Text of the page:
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Entropy, Volume 22; doi:10.3390/e22111209

**Abstract:**

The subject of this paper deals with the mathematical formulation of the Heisenberg Indeterminacy Principle in the framework of Quantum Gravity. The starting point is the establishment of the so-called time-conjugate momentum inequalities holding for non-relativistic and relativistic Quantum Mechanics. The validity of analogous Heisenberg inequalities in quantum gravity, which must be based on strictly physically observable quantities (i.e., necessarily either 4-scalar or 4-vector in nature), is shown to require the adoption of a manifestly covariant and unitary quantum theory of the gravitational field. Based on the prescription of a suitable notion of Hilbert space scalar product, the relevant Heisenberg inequalities are established. Besides the coordinate-conjugate momentum inequalities, these include a novel proper-time-conjugate extended momentum inequality. Physical implications and the connection with the deterministic limit recovering General Relativity are investigated.

Entropy, Volume 22; doi:10.3390/e22111215

**Abstract:**

A triangular lattice model for pattern formation by core-shell particles at fluid interfaces is introduced and studied for the particle to core diameter ratio equal to 3. Repulsion for overlapping shells and attraction at larger distances due to capillary forces are assumed. Ground states and thermodynamic properties are determined analytically and by Monte Carlo simulations for soft outer- and stiffer inner shells, with different decay rates of the interparticle repulsion. We find that thermodynamic properties are qualitatively the same for slow and for fast decay of the repulsive potential, but the ordered phases are stable for temperature ranges, depending strongly on the shape of the repulsive potential. More importantly, there are two types of patterns formed for fixed chemical potential—one for a slow and another one for a fast decay of the repulsion at small distances. In the first case, two different patterns—for example clusters or stripes—occur with the same probability for some range of the chemical potential. For a fixed concentration, an interface is formed between two ordered phases with the closest concentration, and the surface tension takes the same value for all stable interfaces. In the case of degeneracy, a stable interface cannot be formed for one out of four combinations of the coexisting phases, because of a larger surface tension. Our results show that by tuning the architecture of a thick polymeric shell, many different patterns can be obtained for a sufficiently low temperature.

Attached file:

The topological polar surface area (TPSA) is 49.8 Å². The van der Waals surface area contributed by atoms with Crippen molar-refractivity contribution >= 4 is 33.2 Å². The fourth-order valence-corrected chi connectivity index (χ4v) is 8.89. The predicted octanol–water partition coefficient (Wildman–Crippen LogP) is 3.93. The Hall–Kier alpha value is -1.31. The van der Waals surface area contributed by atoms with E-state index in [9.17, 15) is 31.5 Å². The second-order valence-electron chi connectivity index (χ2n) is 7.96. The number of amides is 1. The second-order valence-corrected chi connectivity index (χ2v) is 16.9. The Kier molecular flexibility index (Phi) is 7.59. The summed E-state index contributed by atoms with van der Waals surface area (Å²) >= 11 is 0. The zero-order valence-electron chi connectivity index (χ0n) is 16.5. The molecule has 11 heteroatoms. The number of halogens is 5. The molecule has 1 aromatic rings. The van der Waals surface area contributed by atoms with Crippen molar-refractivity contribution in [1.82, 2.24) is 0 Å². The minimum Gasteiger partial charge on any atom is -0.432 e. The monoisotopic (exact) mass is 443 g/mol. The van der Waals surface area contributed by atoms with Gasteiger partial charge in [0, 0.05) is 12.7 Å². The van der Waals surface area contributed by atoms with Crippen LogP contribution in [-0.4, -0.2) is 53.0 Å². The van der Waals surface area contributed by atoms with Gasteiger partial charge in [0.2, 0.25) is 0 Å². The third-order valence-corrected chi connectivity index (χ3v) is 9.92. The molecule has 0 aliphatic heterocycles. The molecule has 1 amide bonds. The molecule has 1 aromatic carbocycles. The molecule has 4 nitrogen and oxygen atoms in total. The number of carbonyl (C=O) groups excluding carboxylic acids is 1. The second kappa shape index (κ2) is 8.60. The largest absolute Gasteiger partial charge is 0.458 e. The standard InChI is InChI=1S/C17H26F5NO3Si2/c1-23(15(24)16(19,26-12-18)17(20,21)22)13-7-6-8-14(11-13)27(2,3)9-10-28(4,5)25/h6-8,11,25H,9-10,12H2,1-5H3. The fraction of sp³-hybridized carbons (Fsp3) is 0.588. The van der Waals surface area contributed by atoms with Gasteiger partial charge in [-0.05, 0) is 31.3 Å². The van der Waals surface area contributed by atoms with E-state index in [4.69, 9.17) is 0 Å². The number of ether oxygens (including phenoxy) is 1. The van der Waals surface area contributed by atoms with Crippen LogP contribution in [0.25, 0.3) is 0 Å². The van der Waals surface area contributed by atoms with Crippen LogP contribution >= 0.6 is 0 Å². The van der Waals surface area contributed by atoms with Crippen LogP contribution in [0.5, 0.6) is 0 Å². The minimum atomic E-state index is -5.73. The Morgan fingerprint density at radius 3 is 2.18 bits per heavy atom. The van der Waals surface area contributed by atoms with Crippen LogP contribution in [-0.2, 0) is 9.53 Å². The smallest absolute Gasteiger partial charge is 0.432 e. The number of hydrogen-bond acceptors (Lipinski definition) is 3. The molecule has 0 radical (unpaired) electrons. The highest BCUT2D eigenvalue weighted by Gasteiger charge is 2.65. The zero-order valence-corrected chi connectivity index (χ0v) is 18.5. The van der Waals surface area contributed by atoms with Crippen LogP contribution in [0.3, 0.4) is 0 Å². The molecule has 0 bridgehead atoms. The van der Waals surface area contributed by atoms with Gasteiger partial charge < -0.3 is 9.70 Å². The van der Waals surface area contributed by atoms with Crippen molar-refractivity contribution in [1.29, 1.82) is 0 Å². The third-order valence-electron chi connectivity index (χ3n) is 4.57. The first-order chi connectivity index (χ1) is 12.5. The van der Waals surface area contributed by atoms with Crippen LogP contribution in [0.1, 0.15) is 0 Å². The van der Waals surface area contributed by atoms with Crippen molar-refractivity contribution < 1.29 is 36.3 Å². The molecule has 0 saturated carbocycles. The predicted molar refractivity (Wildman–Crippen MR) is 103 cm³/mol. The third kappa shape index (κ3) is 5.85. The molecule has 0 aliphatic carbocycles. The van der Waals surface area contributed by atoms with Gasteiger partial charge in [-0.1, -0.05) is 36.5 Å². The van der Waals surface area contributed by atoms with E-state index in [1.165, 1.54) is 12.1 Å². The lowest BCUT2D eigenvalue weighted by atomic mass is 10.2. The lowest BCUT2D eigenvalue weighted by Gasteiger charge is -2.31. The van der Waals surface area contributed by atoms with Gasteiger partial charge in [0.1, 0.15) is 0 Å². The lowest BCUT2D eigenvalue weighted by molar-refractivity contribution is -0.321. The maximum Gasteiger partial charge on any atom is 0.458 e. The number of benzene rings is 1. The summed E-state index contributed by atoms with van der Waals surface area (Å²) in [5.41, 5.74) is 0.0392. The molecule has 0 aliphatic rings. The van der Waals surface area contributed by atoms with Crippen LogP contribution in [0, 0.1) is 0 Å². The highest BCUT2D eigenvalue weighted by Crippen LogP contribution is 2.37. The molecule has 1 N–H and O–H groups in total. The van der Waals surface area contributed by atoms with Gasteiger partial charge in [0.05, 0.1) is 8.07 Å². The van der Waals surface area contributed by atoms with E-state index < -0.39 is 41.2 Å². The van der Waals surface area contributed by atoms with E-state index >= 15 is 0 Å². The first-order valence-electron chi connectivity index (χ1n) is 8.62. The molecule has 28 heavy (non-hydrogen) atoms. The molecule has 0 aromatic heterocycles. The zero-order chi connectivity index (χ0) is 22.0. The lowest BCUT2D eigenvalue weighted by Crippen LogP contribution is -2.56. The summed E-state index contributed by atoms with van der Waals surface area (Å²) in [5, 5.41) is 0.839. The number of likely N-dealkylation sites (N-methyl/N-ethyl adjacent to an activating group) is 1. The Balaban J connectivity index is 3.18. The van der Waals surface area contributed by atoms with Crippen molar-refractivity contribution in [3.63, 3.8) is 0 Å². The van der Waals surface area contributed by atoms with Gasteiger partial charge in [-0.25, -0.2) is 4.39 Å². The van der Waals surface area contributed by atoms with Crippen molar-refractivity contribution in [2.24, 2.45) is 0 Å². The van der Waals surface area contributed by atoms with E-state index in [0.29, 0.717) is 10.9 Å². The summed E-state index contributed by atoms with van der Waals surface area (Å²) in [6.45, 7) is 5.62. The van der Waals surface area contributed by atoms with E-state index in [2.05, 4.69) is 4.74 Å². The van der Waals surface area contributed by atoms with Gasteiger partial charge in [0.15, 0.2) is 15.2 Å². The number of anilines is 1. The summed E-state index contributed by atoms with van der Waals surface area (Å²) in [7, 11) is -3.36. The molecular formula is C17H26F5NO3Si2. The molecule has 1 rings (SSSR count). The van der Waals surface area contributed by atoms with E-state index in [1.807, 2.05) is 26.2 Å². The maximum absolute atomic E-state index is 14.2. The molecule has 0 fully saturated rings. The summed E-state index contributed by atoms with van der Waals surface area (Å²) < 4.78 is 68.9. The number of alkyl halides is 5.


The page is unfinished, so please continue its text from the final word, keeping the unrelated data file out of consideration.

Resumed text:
Entropy, Volume 22; doi:10.3390/e22111219

**Abstract:**

Weak invariants are time-dependent observables with conserved expectation values. Their fluctuations, however, do not remain constant in time. On the assumption that time evolution of the state of an open quantum system is given in terms of a completely positive map, the fluctuations monotonically grow even if the map is not unital, in contrast to the fact that monotonic increases of both the von Neumann entropy and Rényi entropy require the map to be unital. In this way, the weak invariants describe temporal asymmetry in a manner different from the entropies. A formula is presented for time evolution of the covariance matrix associated with the weak invariants in cases where the system density matrix obeys the Gorini–Kossakowski–Lindblad–Sudarshan equation.

Entropy, Volume 22; doi:10.3390/e22111212

**Abstract:**

The purpose of this study is to analyze the dynamic properties of gas hydrate development from a large hydrate simulator through numerical simulation. A mathematical model of heat transfer and entropy production of methane hydrate dissociation by depressurization has been established, and the change behaviors of various heat flows and entropy generations have been evaluated. Simulation results show that most of the heat supplied from outside is assimilated by methane hydrate. The energy loss caused by the fluid production is insignificant in comparison to the heat assimilation of the hydrate reservoir. The entropy generation of gas hydrate can be considered as the entropy flow from the ambient environment to the hydrate particles, and it is favorable from the perspective of efficient hydrate exploitation. On the contrary, the undesirable entropy generations of water, gas and quartz sand are induced by the irreversible heat conduction and thermal convection under notable temperature gradient in the deposit. Although lower production pressure will lead to larger entropy production of the whole system, the irreversible energy loss is always extremely limited when compared with the amount of thermal energy utilized by methane hydrate. The production pressure should be set as low as possible for the purpose of enhancing exploitation efficiency, as the entropy production rate is not sensitive to the energy recovery rate under depressurization.

Entropy, Volume 22; doi:10.3390/e22111218

**Abstract:**

This paper presents an extensive and practical study of the estimation of stable channel bank shape and dimensions using the maximum entropy principle. The transverse slope (St) distribution of threshold channel bank cross-sections satisfies the properties of the probability space. The entropy of St is subject to two constraint conditions, and the principle of maximum entropy must be applied to find the least biased probability distribution. Accordingly, the Lagrange multiplier (λ) as a critical parameter in the entropy equation is calculated numerically based on the maximum entropy principle. The main goal of the present paper is the investigation of the hydraulic parameters influence governing the mean transverse slope

Entropy, Volume 22; doi:10.3390/e22111217

**Abstract:**